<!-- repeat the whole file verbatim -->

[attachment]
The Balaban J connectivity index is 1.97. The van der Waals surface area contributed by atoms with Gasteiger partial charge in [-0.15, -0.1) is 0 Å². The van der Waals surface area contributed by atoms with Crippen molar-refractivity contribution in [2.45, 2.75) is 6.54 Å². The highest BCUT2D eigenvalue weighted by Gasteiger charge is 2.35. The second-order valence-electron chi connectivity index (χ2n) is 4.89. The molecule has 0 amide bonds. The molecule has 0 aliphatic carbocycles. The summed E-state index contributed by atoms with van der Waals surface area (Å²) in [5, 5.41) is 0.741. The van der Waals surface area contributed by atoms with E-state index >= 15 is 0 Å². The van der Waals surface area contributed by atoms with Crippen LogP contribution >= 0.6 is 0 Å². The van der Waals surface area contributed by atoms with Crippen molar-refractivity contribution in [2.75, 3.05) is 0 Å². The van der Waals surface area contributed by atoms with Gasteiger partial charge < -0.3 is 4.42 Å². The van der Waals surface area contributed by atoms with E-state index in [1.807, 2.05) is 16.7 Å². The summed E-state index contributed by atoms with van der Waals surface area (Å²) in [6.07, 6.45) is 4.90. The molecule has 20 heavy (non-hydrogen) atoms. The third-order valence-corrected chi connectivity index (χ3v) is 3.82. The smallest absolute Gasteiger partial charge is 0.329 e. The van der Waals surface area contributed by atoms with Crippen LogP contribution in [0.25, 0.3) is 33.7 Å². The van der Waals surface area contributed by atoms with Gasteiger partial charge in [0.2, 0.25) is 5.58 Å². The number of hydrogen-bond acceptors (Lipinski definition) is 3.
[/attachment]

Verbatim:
The Balaban J connectivity index is 1.97. The van der Waals surface area contributed by atoms with Gasteiger partial charge in [-0.15, -0.1) is 0 Å². The van der Waals surface area contributed by atoms with Crippen molar-refractivity contribution in [2.45, 2.75) is 6.54 Å². The highest BCUT2D eigenvalue weighted by Gasteiger charge is 2.35. The second-order valence-electron chi connectivity index (χ2n) is 4.89. The molecule has 0 amide bonds. The molecule has 0 aliphatic carbocycles. The summed E-state index contributed by atoms with van der Waals surface area (Å²) in [5, 5.41) is 0.741. The van der Waals surface area contributed by atoms with E-state index >= 15 is 0 Å². The van der Waals surface area contributed by atoms with Crippen LogP contribution >= 0.6 is 0 Å². The van der Waals surface area contributed by atoms with Crippen molar-refractivity contribution in [2.75, 3.05) is 0 Å². The van der Waals surface area contributed by atoms with Gasteiger partial charge < -0.3 is 4.42 Å². The van der Waals surface area contributed by atoms with E-state index in [1.807, 2.05) is 16.7 Å². The summed E-state index contributed by atoms with van der Waals surface area (Å²) in [6.07, 6.45) is 4.90. The molecule has 20 heavy (non-hydrogen) atoms. The third-order valence-corrected chi connectivity index (χ3v) is 3.82. The smallest absolute Gasteiger partial charge is 0.329 e. The van der Waals surface area contributed by atoms with Crippen LogP contribution in [0.25, 0.3) is 33.7 Å². The van der Waals surface area contributed by atoms with Gasteiger partial charge in [0.2, 0.25) is 5.58 Å². The number of hydrogen-bond acceptors (Lipinski definition) is 3.